- Copyright Page
- List of Illustrations
- Notes on Contributors
- In Ancient Rome
- In the Classroom
- In the Custom House
- In Public
- Across Borders
- Mental Representation
- Mindreading and Social Status
- Dyslexia: Through the Eyes of da Vinci
Abstract and Keywords
What does it mean for one fictional character to be more complex than another? One way to define complexity is to look at characters’ ability to reflect upon their own and other people’s mental states, that is, their ability to embed their own and other’s thoughts and feelings on a higher level. Taking as its starting point studies which have shown that people in weaker social positions engage in more active and perceptive attribution of mental states than people in stronger social positions, this chapter suggests that works of fiction can either follow or invert this real-life association, correlating their characters’ capacity for embedment with their relative social standing. Using case studies from English, Chinese, and Russian literary traditions, this chapter argues that cognition and ideology are bound with each other in a variety of historically specific forms, and that a cognitive-literary inquiry is thus fundamentally a historicist inquiry.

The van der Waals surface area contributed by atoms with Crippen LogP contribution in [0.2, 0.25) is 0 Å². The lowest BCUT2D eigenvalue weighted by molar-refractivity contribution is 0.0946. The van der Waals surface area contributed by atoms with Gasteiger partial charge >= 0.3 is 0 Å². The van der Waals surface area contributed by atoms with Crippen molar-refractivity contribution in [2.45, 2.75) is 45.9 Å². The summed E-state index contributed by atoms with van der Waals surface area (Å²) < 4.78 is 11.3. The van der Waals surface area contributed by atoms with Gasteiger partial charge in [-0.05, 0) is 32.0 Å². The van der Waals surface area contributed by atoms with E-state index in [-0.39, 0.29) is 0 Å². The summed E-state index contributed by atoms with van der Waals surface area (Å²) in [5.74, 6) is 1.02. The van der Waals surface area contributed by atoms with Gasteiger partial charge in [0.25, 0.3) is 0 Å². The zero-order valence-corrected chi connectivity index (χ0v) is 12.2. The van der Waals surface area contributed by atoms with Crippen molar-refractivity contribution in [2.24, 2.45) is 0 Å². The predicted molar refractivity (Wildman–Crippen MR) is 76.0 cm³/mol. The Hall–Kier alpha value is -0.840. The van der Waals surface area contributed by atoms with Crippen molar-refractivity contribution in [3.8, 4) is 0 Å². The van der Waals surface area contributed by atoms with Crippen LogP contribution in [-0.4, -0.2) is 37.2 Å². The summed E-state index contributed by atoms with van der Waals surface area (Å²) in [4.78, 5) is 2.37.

Lisa Zunshine is Bush-Holbrook Professor of English at the University of Kentucky, a Guggenheim Fellow, and the author and editor of eleven books, including Why We Read Fiction (2006), Strange Concepts and the Stories They Make Possible (2008), Getting Inside Your Head: What Cognitive Science Can Tell Us about Popular Culture (2012), and The Oxford Handbook of Cognitive Literary Studies (2015).
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